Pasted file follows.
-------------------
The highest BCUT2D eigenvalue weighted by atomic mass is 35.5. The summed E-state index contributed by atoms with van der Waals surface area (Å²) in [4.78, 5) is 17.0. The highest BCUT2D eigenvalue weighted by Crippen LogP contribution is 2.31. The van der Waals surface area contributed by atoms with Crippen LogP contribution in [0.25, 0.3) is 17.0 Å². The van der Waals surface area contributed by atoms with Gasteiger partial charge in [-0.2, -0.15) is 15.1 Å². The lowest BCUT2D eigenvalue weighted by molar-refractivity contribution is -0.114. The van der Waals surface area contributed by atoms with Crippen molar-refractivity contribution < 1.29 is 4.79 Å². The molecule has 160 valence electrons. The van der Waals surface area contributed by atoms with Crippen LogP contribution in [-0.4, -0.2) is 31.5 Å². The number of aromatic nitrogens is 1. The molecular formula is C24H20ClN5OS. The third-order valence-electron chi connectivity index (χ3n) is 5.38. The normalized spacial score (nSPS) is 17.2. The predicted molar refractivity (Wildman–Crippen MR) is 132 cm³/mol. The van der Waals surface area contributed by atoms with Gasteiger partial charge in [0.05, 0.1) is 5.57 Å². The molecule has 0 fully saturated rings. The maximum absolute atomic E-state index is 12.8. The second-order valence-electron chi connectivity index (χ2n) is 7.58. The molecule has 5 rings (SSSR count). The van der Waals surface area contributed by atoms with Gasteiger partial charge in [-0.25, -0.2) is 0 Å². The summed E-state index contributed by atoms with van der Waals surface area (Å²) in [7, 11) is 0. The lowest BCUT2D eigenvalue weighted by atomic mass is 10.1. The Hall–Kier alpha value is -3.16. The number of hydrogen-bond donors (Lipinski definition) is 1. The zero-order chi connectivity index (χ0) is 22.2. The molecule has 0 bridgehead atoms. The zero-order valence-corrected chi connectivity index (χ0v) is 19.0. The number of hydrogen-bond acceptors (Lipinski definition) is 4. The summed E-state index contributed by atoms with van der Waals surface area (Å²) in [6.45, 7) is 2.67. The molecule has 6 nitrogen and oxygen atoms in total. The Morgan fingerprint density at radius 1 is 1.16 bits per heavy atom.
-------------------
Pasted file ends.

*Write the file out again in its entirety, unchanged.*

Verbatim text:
The highest BCUT2D eigenvalue weighted by atomic mass is 35.5. The summed E-state index contributed by atoms with van der Waals surface area (Å²) in [4.78, 5) is 17.0. The highest BCUT2D eigenvalue weighted by Crippen LogP contribution is 2.31. The van der Waals surface area contributed by atoms with Crippen LogP contribution in [0.25, 0.3) is 17.0 Å². The van der Waals surface area contributed by atoms with Gasteiger partial charge in [-0.2, -0.15) is 15.1 Å². The lowest BCUT2D eigenvalue weighted by molar-refractivity contribution is -0.114. The van der Waals surface area contributed by atoms with Crippen molar-refractivity contribution < 1.29 is 4.79 Å². The molecule has 160 valence electrons. The van der Waals surface area contributed by atoms with Crippen LogP contribution in [-0.4, -0.2) is 31.5 Å². The number of aromatic nitrogens is 1. The molecular formula is C24H20ClN5OS. The third-order valence-electron chi connectivity index (χ3n) is 5.38. The normalized spacial score (nSPS) is 17.2. The predicted molar refractivity (Wildman–Crippen MR) is 132 cm³/mol. The van der Waals surface area contributed by atoms with Gasteiger partial charge in [0.05, 0.1) is 5.57 Å². The molecule has 0 fully saturated rings. The maximum absolute atomic E-state index is 12.8. The second-order valence-electron chi connectivity index (χ2n) is 7.58. The molecule has 5 rings (SSSR count). The van der Waals surface area contributed by atoms with Gasteiger partial charge in [-0.25, -0.2) is 0 Å². The summed E-state index contributed by atoms with van der Waals surface area (Å²) in [7, 11) is 0. The lowest BCUT2D eigenvalue weighted by atomic mass is 10.1. The Hall–Kier alpha value is -3.16. The number of hydrogen-bond donors (Lipinski definition) is 1. The zero-order chi connectivity index (χ0) is 22.2. The molecule has 0 bridgehead atoms. The zero-order valence-corrected chi connectivity index (χ0v) is 19.0. The number of hydrogen-bond acceptors (Lipinski definition) is 4. The summed E-state index contributed by atoms with van der Waals surface area (Å²) in [6.45, 7) is 2.67. The molecule has 6 nitrogen and oxygen atoms in total. The Morgan fingerprint density at radius 1 is 1.16 bits per heavy atom.